172 red roôd /roˑət/
173 green groen /ɦrun/
174 yellow geel /ɦɪˑəl/
175 white wit /ʋɪt/
176 black zwart /zʋɑ(r)t/
177 night nacht /nɑxt/
178 day dag /dɑx/
179 year jaer /jɛˑr/
180 warm waerm /ˈʋæˑrəm/
181 cold koud /kɑut/
182 full vol /vɔl/
183 new nieuw /niu/
184 old oud /ɑut/
185 good goed /ɦut/
186 bad slecht /slæxt/
187 rotten rot, verrot /rɔt/, /vəˈrɔt/
188 dirty vuul /vyl/
189 straight recht /ræxt/
190 round rond /rɔnt/
191 sharp (as a knife) scherp /sxærp/
192 dull (as a knife) bot /bɔt/
193 smooth glad /ɦlɑt/
194 wet nat /nɑt/
195 dry droôg /droˑəx/
196 correct juust, sjuust, goed /jyst/, /ɦut/
197 near kortbie /kɔɾˈbi/
198 far verre /ˈværə/
199 right rechts /ræxs/
200 left lienks /liŋks/
201 at bie /bi/
202 in in /ɪn/
203 with mee, mie /meɪ/
204 and en, in /æn/, /ɪn/
205 if a, as /ɑ/, /ɑs/
206 because om'a /ɔmˈɑ/
207 name naem /nɛˑm/
Notes
  • The orthography used is based on the Schwiefwieze(r) developed by Marco Evenhuis. Other spelling systems exist, notably that of the Woordenboek der Zeeuwse dialecten. In lemmas, they will be given as alternative spellings.
  • There is no such thing as standard Zealandic. Words can vary between dialects. This list was based mostly on Walchers. Different forms have only been mentioned when these differences stretch beyond regular sound shifts. The word waeter corresponds to Bevelands wàeter or witter, but these forms abide to simple sound laws and have not been taken up. They can be mentioned in entries as alternative forms. Forms used in Zeeuws-Vlaanderen have not been considered since these dialects deviate greatly from insular Zealandic, but they will also be taken into account in individual entries.
  • Pronunciation differs considerably between dialects. The IPA transcription is roughly based on Walchers. The most notable differences include:
    • <'> in words has no phonetic or phonemic value. It represents an h that has disappeared and is used mostly as a reading aid. In Goerees and Flakkees, [ɦ] was preserved: ’ond corresponds to hond.
    • The sound transcribed as /ɦ/ corresponds with Dutch g and has many possible realisations. In Goerees and Flakkees; which preserve the original h, the sound remains fully articulated ([ɣ], [x]); in many other areas it is not entirely debuccalized (this varies even between individual speakers). Likewise, the sound transcribed as /x/ here can go the way of [h].
    • <ae>, corresponding to many instances of Dutch aa [a:], is closed further on Zuid-Beveland where it becomes [ɪˑ], and often shortened to [ɪ] in the south of Zuid-Beveland. See example of waeter/waèter/witter above. In Middelburg and Vlissingen, they become ao, as they do in Zeeuws-Vlaanderen.
    • <eê> and <oô> have many possible realizations. They can be realised as monophthongs ([ɪˑ, ɔˑ]) or be widened ([iɐ, uɐ]). Some dialects have a three-way distinction between oo, oa and , while in a few others oo and have become allophones.
    • <w> is mostly labiodental [ʋ], as in standard Dutch from the Netherlands, but can also be bilabial [w] as in Belgian Dutch. This is most widespread in Zeeuws-Vlaanderen but also occurs on Walcheren.
    • Short <e> is always more open than in standard Dutch. It is transcribed here as /æ/ but can indeed be lowered to [a].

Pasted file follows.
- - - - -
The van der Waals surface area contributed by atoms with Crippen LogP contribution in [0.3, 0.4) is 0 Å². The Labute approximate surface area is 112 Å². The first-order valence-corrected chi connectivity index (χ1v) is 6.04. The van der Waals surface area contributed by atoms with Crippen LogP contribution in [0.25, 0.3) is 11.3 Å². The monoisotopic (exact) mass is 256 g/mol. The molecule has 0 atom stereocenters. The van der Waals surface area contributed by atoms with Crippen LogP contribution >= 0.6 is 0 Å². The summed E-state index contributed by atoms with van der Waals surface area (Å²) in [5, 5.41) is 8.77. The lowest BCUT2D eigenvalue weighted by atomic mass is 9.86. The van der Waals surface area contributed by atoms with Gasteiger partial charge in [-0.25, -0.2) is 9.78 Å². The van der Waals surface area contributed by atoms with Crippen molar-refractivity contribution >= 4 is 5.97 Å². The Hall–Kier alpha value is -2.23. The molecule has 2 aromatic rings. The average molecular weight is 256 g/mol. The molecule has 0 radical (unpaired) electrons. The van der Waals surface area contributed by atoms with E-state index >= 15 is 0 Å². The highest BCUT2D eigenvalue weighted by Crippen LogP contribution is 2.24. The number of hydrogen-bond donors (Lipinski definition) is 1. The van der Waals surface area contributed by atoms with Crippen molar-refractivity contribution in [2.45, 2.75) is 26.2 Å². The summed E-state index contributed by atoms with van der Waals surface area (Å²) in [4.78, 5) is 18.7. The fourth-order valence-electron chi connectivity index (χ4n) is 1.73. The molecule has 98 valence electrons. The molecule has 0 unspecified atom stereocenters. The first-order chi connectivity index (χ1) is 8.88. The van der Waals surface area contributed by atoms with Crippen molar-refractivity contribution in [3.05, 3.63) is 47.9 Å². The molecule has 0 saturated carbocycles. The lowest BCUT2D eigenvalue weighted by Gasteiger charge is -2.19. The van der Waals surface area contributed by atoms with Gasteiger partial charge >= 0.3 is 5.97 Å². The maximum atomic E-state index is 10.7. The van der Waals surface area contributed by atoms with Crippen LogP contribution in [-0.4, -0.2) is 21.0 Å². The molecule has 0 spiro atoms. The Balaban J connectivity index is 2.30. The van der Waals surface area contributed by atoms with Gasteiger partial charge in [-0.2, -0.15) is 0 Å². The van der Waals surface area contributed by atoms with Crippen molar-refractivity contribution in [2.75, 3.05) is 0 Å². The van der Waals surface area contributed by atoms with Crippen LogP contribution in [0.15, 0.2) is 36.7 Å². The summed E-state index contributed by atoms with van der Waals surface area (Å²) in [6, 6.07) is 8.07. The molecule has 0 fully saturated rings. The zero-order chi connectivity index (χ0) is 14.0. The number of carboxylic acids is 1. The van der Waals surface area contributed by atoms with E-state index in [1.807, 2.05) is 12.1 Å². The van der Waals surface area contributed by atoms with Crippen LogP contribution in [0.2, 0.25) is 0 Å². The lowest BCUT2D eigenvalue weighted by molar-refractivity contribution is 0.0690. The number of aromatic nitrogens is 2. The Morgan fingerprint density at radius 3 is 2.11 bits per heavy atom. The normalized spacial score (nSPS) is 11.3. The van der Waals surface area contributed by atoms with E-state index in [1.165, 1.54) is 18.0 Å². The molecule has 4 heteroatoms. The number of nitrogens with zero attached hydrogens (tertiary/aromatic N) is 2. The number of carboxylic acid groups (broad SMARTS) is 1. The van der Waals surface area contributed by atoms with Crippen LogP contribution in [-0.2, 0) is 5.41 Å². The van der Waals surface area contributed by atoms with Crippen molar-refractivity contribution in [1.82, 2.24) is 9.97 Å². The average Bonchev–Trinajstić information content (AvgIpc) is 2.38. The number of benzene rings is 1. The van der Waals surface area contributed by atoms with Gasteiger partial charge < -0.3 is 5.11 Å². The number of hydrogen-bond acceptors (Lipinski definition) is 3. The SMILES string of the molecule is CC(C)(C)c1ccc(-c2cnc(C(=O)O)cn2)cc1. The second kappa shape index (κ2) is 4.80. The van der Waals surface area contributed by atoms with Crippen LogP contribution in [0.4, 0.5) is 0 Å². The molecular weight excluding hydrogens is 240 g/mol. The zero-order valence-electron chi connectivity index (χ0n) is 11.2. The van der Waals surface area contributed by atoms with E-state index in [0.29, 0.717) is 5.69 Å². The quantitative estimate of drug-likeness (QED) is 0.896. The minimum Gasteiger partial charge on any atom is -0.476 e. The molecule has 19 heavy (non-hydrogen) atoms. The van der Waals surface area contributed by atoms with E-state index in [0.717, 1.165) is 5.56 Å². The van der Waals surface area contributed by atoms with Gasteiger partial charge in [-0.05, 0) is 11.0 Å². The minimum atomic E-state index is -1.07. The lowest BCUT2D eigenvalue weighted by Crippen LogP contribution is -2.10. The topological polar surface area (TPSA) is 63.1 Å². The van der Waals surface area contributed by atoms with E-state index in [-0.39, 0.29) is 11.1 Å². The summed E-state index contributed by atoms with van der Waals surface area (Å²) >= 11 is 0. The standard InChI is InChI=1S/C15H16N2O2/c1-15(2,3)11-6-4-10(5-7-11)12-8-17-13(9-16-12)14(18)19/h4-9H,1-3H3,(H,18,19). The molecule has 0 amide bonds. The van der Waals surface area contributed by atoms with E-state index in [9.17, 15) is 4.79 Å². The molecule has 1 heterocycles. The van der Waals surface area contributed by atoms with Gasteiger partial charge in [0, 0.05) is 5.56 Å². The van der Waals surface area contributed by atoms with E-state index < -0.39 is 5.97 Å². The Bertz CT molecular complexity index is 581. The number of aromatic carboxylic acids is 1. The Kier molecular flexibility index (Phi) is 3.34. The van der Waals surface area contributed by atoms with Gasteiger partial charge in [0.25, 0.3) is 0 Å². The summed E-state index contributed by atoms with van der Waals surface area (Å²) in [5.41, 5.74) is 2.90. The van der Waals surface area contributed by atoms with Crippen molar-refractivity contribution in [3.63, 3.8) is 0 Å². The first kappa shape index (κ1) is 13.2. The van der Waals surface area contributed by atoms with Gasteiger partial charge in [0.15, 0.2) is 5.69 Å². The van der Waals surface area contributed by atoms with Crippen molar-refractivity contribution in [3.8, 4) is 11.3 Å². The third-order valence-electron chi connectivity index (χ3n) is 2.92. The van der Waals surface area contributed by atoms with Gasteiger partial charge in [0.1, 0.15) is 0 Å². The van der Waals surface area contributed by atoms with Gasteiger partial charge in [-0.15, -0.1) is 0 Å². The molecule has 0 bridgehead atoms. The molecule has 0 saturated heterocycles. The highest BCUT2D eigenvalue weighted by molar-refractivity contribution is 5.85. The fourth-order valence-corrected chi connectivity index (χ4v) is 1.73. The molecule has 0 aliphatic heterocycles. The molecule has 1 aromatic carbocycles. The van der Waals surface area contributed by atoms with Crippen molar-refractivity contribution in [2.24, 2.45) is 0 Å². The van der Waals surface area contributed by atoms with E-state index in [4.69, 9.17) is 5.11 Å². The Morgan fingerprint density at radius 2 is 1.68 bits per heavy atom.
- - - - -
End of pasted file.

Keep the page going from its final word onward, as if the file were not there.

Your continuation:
• Zealandic prosody is more syllabic than standard Dutch. For that reason, long vowels have mostly been transcribed as half-long. Vowel length remains phonemic in all dialects, however.
Swadesh lists
Individual languages

Afrikaans – Albanian – Amharic – Antillean Creole – Arabic: (Standard Arabic, Egyptian, Palestinian, Tunisian, Cypriot) – Armenian – Aromanian – Assamese – Bangala – Bashkir – Basque – Belarusian – Bengali – Breton – Buginese – Bulgarian – Burmese – Burushaski – Cape Verdean – Catalan – Cebuano – Chechen – Chinese: (Mandarin, Cantonese, Gan, Min Nan, Min Dong, Old Chinese) – Cornish – Czech – Dalmatian – Danish – Dutch (Limburgish, Low Saxon, Zeelandic) – Egyptian – English: (Old, Middle) – Elamite – Estonian – Fiji Hindi – Fijian – Finnish – French (Old French) – Frisian – Friulian – Galician – Georgian – German – Greek: (Modern Greek, Ancient Greek) – Guaraní – Guinea-Bissau Creole – Gujarati – Haitian Creole – Hausa – Hebrew – Hindi – Hittite – Hmong – Hungarian – Icelandic – Ilocano – Indonesian – Irish – Italian (Neapolitan, Sicilian) – Japanese – Javanese – Jizhao - Kashubian – Khmer – Korean – Kurdish – Latin - Latvian – Lingala – Lithuanian – Lojban – Macedonian – Makasar – Malagasy – Malay – Maltese – Manx – Marathi – Mauritian Creole – Megleno-Romanian – Mongolian – Norwegian: (Bokmål, Nynorsk) – Ojibwe – Okinawan – Ossetian – Papiamento – Polish – Portuguese (Old Portuguese) – Punjabi – Purepecha – Quechua – Romani – Romanian – Russian – Sanskrit – Scottish Gaelic – Serbo-Croatian – Slovak – Slovene – Somali – Spanish – Sranan – Sumerian – Sundanese – Swahili – Swedish – Tagalog – Tahitian – Tajik – Temiar – Thai – Tocharian B – Tok Pisin – Turkish – Tuvaluan – Ukrainian – Vietnamese – Walloon – Welsh – West Coast Bajau – Zazaki – Zulu

Language families, family branches, and geographic groupings

Afro-Asiatic – Algonquian and Iroquoian – Austroasiatic – Austronesian – Baltic – Bantu – Celtic – Chumashan and Hokan – Dené–Yeniseian – Dravidian – Finnic – Formosan – Frisian – Germanic – Hmong-Mien – Indo-Aryan – Indo-Iranian – Italian – Japonic – Kra–Dai – Mayan – Muskogean – Niger–Congo – Oto-Manguean – Paleosiberian – Penutian – Romance – Sino-Tibetan: (Tibeto-Burman, Tibeto-Burman (Nepal)) – Kho-BwaKuki-Chin – Slavic – Siouan and Pawnee – South American – Tungusic – Tupian – Turkic – Uralic – Uto-Aztecan

Constructed auxiliary languages

Esperanto – Ido – Interlingua – Interlingue – Lingua Franca Nova – Toki Pona – Volapük

Reconstructed Proto languages

Proto-Austronesian – Proto-Balto-Slavic – Proto-Basque – Proto-Indo-European – Proto-Japanese – Proto-Slavic – Vulgar Latin